What’s a B Corp and Should You Become One?

by | Sep 6, 2022 | Clarity | 0 comments

You may have seen my recent Facebook or Insta post sharing my love of Zevia – a soft drink sweetened with stevia, not sugar or corn syrup. I happened to mention that it was a Certified B Corporation.

Naturally, a few peeps reached out and asked…

“What’s a Certified B Corporation?”

Certified B Corporations – or “B Corp”s – are companies which are focused on both profit AND purpose.

 

 

The main purpose of a B Corp is to promote social and environmental change through positive business practices.

What I love about B Corps is that they’re focused on accountability, transparency, building stronger communities. They want to do things like reducing poverty levels, protecting the earth, lowering inequity, and promoting equality among shareholders.

In other words, if a company could be labeled “organic”… it would be a B Corp!

B Corps are:

  • purpose-driven companies which support people, profit AND the planet
  • certified by a non-profit organization called B Lab based on their entire “holistic” social and environmental impact
  • proof that making money and being socially responsible don’t have to compete – model what’s known as “sustainable consumerism”

My Top 11 Favorite B Corps

We all have so much power in our pocketbooks to support companies which match our values.

I honed in on learning more about B Corps a few summers ago when I earned a Certificate in Sustainable Business Strategy from Harvard Business School Online.

I’m a huge fan of supporting companies which are doing good things for people and the planet.

There are soooo many B Corps now to choose from (thank goodness!). Here are my personal top 11 favorites:

  • Amy’s Kitchen – frozen food company provides delicious, non-GMO, gluten free, vegan, & vegetarian foods (their GF/DF mac-n-cheese is a great comfort food!)
  • Athleta – women’s athletic product company focused on the “Power of She” and sustainable materials.
  • Beautycounter – natural skin care and cosmetics company which excludes 1,800 questionable or harmful chemicals .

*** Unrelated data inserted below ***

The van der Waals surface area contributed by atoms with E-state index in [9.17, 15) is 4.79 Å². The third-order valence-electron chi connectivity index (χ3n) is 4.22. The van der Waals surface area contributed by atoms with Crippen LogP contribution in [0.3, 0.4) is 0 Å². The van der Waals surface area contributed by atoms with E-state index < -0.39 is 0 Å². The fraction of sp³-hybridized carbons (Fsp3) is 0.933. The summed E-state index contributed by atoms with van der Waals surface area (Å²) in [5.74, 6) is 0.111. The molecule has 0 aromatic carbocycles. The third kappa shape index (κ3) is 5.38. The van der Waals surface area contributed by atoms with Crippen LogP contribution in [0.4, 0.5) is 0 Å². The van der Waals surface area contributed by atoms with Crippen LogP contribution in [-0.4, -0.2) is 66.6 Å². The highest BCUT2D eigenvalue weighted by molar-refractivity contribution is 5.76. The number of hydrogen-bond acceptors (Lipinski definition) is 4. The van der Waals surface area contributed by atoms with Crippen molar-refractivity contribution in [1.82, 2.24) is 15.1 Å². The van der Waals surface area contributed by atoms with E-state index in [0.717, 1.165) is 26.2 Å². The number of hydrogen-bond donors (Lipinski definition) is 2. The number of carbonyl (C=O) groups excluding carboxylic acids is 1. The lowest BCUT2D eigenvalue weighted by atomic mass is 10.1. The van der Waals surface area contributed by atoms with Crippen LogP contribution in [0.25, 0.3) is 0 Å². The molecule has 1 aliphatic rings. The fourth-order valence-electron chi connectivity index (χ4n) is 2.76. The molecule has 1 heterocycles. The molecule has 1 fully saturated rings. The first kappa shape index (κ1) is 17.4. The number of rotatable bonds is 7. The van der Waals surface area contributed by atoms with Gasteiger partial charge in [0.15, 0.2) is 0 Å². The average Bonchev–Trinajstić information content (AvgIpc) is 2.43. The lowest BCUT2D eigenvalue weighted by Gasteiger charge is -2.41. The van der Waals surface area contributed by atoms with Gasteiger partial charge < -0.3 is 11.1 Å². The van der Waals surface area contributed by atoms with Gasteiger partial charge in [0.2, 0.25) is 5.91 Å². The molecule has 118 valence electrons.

• Bombas – sock company donating over 48 million pairs of socks and items to homeless shelters.
  • Butcher Box – meat delivery company featuring 100% grass-fed beef, free-range organic chicken, humanely raised pork, and wild-caught seafood directly to your door.
  • Leesa – mattress company which gives one mattress to someone in need for every 10 sold (I myself have a king size – it’s the best mattress I’ve ever had!)
  • Go Macro – nutrition bar company which produces certified organic, vegan, gluten-free, kosher, non-GMO plant-based nutrition bars (I always pack them when I travel as I wrote about in my Top 7 Travel Tips post here).
  • Patagonia – outdoor gear company which has donated $89 million to protect air, water and soil quality.
  • Prose – hair care company focused on individualized products using clean, sustainably-sourced ingredients.
  • Thrive Market – e-commerce membership-based company offering 500+ natural and organic food, home and beauty products using carbon neutral shipping.
  • Toms – shoe company which donates one pair of shoes for every pair sold.
  • Zevia – soft drink company which uses stevia instead of sugar or corn syrup.

If you want to support more B Corps, you can find a giant list of all 5,111 B Corps right here.

So how does a company become a B Corp?

To be labeled a B Corp, a company has to undergo a rigorous review process to determine whether it’s environmentally conscious, inclusive, transparent, and sustainable enough to receive B Corp certification. If it passes the certification, the company can use this symbol: (you’ll probably notice it more now….)

 

 

There are legal standards to become a B Corp.

Being a B Corp “demonstrates that a company is not only committed and accountable to creating lasting value for all stakeholders but is credibly using their business as a force for good.”

Therefore, B Corps do need to include language in their corporate governing documents (like their Articles of Incorporation) that their legal framework will be based on ‘stakeholder governance’, among other things. They have to show that they are “legally accountable to all of their stakeholders – workers, communities, customers, suppliers and the environment – not just shareholders.”

Should YOU become a B Corp?

Even though it would be super cool to be a B Corp, the answer is most likely not.

Why? Because B Corp certification is mainly designed for large PRODUCT-based companies.

It’s generally not for small service-based companies like coaches, holistic practitioners, energy healers or medical practitioners which have a small environmental footprint.

Know that even if you don’t need to BECOME a B Corp, you still can make an impact.

4 Ways You Can Make a B Corp-like Impact…

1. Run a mission-driven business with heightened awareness of your impact on people and the planet by considering more than just your profit margin. (I’m guessing you already are doing this….)

2. Conserve energy by putting your computers in “sleep” mode when not in use, print less, recycle used paper, buy less plastic, write on both sides of your journal pages – all of these tiny actions matter.

3. Use your consumer dollars to support B Corps (like my list of my Top 11 Faves above!).

4. Spread the word to others about how YOU are being a force for good by operating a heart-centered business in a socially conscious way – and encourage them to do the same.

There’s so much each of us can do, each and every day, to make our small but important impact on this big planet. As my mother always says, “it all adds up”!

I hope this little legal primer on B Corps was helpful to you. It was fun for me to share it with you.

Here’s to getting legally covered – and to understanding and supporting B Corps!